Fantasy World

One concern I heard expressed a few months ago was that Republicans had to be careful in talking about the bad economy and basing their election chances on it staying bad. I agree that a political party’s message cannot be entirely negative. If you want to hold office, you need to present a positive agenda.

The concern, though, appears to be unfounded for this year. In the short span before November 2nd, there is little hope that the economy is going to look much better. The policies that President Obama and the Democrat majority in Congress have put in place are doing exactly what they are designed to do—prolong the recession and stifle productivity. I don’t mean by that comment to insinuate that Obama wants things to stay bad; I just mean that his socialistic vision always leads to one destination—economic ruin.

I don’t expect things to get better under the current administration if the Congress doesn’t change hands. Some have speculated that Obama won’t mind a Republican-controlled Congress because it will give him somebody to blame. Well, he already has that technique down cold:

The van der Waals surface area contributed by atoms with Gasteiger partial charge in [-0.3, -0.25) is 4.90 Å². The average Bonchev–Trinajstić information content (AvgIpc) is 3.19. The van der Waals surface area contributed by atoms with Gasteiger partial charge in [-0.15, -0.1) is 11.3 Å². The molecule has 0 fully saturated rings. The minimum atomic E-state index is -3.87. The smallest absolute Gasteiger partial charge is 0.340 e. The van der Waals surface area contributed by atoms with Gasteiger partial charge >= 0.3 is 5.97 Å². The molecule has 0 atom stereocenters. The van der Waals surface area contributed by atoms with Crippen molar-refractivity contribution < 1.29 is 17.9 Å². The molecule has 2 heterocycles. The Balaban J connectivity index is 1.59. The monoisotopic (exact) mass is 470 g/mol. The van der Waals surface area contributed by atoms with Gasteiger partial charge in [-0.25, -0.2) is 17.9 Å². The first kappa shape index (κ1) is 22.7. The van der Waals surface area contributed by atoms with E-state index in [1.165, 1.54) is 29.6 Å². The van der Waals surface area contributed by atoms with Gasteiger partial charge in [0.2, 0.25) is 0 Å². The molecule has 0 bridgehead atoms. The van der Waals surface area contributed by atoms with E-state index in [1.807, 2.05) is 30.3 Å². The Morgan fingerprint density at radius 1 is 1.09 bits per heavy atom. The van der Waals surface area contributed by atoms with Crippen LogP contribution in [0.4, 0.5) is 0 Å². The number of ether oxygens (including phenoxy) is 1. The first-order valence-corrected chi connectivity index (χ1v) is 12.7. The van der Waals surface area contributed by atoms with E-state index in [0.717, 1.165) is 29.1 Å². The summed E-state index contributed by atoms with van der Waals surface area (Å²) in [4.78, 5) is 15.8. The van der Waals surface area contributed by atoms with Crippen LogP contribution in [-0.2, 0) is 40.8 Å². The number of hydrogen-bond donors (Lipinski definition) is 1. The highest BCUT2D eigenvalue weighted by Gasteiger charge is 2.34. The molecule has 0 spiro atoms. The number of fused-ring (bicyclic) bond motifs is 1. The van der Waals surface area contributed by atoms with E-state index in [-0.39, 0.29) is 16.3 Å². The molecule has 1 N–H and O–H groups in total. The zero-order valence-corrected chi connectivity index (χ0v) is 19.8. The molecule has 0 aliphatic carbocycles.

Some commentators—and not just those on the political Right—are predicting a doomsday for Democrats in the upcoming elections. They say the Democrat leadership will be stunned by the magnitude of the outcome and won’t be able to grasp why this has occurred.

Many politicians live in a fantasy world, it seems. The older I get, the more obvious that has become to me. I used to believe they knew what they were doing; now I know they’re just human beings, and the ones with massive egos have little connection to reality. Yet they continue to impose their “vision” on the rest of us.

American voters have only themselves to blame. They’re the ones who anointed these people and put them into office. They can reverse that mistake in 70 days. I just pray they will. I promise to do my part.


Let’s let the cartoons do the talking today—on a variety of issues. First, on the California judge’s amazing ability to see homosexual marriage as something enshrined in the Constitution:

While we’re on the subject, why stop there?

Then there are the continuing bailout policies of the Obama administration. Are we finally beginning to understand how this works?

Obama’s policies are actually endangering jobs. Sometimes, though, that’s progress:

Switching to foreign policy, it’s nice to know our president is on the right side of things:

We used to be engaged in a War on Terror. I’m not sure anymore what we’re engaged in. I can say without condition, however, that no one right after 9/11 ever said this:

Culture of Corruption Continues Unabated

I remember how Democrats used the corruption issue against Republicans in 2006, when they took back the Congress. There certainly was some corruption evident: Duke Cunningham of California is now in prison over financial irregularities; there were at least three sexual scandals as well. I oppose corruption no matter which party it hits.